In-store shopping - Refund
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Most major retailers operate a fairly customer-friendly returns policy and will accept returned items, including sale items unless otherwise stated, within a certain time period. However, you should be aware that you are not legally entitled to a refund or exchange if you have simply changed your mind about the purchased goods. Only if the goods are faulty must the trader, by law, offer you a refund or exchange - you should return them within 30 days.
Most retailers will ask for proof of purchase (your receipt, or in some cases your debit/credit card statement, will suffice). You should be able to find details of the shop’s policy either in-store, on the back of your receipt or on their website.
- You have a 30-day time period to return faulty goods and receive a full refund
- If you decide that you no longer want an item that you bought from a high-street retailer, you are not automatically entitled to a refund
- Even if the product is covered by a manufacturer's warranty, your contract is with the retailer rather than the manufacturer; it is therefore their responsibility to resolve your issue
- If the trader pointed out a defect at the time of the purchase, you are not entitled to a refund
- If you paid by credit card and the amount was more than £100 and less than £30,000, the credit card company may be partly responsible for compensating you
What if I no longer want the item?
If you have decided that you no longer want the goods, and you bought them from a high-street retailer or shop, you are not automatically entitled to a refund. The retailer may offer you a credit note so that you can purchase other goods, but they are not obliged to do this.
What if the goods are on sale?
Regardless of whether the goods are on sale, they should be of satisfactory quality, fit for purpose and as described. If there is an issue, you have the same rights as if you bought new or at full retail price, unless the fault was pointed out to you at the time of purchase. If the trader pointed out a defect at the time of the purchase, you are not entitled to a refund.
How long is the guarantee?
Your retailer will have a time-limited guarantee on the product, but even if it is outside of that time you may be able to claim. The law is ambiguous on what a guarantee is and what is deemed reasonable. Six months can be expected as a reasonable minimum, but you need to take into account a reasonable lifespan for the product, how much was paid for it and its overall quality.
Under the law, you have six years to take a claim to court for faulty goods, but after six months there is a shift of responsibility from the retailer to the consumer to prove responsbility of the issue. At this point, you may need to prove the problem existed when you purchased the goods and it has taken time for the issue to become apparent. You might also need to provide a report from an expert to support your claim.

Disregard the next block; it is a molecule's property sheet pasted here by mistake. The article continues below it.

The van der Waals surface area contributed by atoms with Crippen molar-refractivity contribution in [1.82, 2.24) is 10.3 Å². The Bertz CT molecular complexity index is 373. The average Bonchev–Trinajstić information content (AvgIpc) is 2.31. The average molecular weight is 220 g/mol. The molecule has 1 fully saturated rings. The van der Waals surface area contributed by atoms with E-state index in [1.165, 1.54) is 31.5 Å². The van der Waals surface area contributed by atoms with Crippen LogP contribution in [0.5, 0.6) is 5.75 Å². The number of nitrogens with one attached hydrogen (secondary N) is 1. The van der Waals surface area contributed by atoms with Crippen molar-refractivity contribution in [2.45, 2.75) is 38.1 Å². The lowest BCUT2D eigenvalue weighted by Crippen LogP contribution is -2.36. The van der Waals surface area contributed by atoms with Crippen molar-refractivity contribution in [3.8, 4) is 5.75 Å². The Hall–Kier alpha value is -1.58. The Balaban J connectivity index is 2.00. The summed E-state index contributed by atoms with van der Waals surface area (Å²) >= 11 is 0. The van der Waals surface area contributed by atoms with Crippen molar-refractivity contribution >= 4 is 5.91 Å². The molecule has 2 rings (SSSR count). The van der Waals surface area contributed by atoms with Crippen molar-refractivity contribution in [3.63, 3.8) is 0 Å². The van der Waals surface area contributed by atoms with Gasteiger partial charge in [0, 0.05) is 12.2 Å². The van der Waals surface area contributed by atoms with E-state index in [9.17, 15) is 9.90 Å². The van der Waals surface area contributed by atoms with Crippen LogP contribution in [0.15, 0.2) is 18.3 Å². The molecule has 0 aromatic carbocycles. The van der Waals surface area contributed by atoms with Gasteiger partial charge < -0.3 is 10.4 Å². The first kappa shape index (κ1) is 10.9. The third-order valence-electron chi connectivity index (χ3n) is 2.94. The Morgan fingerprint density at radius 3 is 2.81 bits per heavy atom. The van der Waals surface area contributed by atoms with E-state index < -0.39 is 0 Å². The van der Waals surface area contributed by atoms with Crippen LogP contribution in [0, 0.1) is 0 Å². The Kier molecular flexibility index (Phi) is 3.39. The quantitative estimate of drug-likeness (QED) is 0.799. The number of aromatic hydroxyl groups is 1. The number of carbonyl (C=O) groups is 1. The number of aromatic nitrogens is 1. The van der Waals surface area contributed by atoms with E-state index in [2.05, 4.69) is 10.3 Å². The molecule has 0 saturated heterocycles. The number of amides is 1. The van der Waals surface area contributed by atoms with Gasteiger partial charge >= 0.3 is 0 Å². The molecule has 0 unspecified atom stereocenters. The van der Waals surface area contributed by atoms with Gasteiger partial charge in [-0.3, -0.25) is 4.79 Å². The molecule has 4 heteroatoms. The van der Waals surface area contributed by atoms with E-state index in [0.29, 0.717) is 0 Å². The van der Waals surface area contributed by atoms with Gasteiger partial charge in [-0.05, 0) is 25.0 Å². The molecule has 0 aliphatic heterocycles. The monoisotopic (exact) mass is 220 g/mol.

If the retailer says the product is outside of its guarantee but there is a manufacturer warranty, it might ask you to contact the manufacturer directly. However, your contract is with the retailer and not the manufacturer: it is therefore the retailer's responsbility to resolve and rectify the issue.
If you paid by credit card
If you paid by credit card, and the amount was more than £100 and less than £30,000 (including VAT), you should contact your credit card company to see whether you are covered by ‘equal liability’ (sometimes called Section 75). This is very often the case, and simply means that your credit card provider is jointly responsible with the trader for compensating you when things go wrong.
The rights described here are the statutory minimum and some retailers may offer enhanced terms and conditions.
Alternative Dispute Resolution (ADR) and ombudsman services
Certified third-party mediators, called Alternative Dispute Resolution (ADR) providers, are available to all businesses to help when a dispute cannot be settled directly with the consumer. The system offers a quicker and cheaper way of resolving disputes than going via the courts. Once the internal complaint process is exhausted, businesses must give the consumer details of a certified ADR provider and tell the consumer if it is willing to use them. However, businesses do not have to use ADR unless they operate in a sector where existing legislation makes it mandatory, such as in financial services. The main ADR for the retail sector is the Alternative Dispute Resolution Scheme for Retail (RetailADR). There is also a Furniture Ombudsman, which is responsible for issues raised with a selected number of furniture and home-furnishing retailers.
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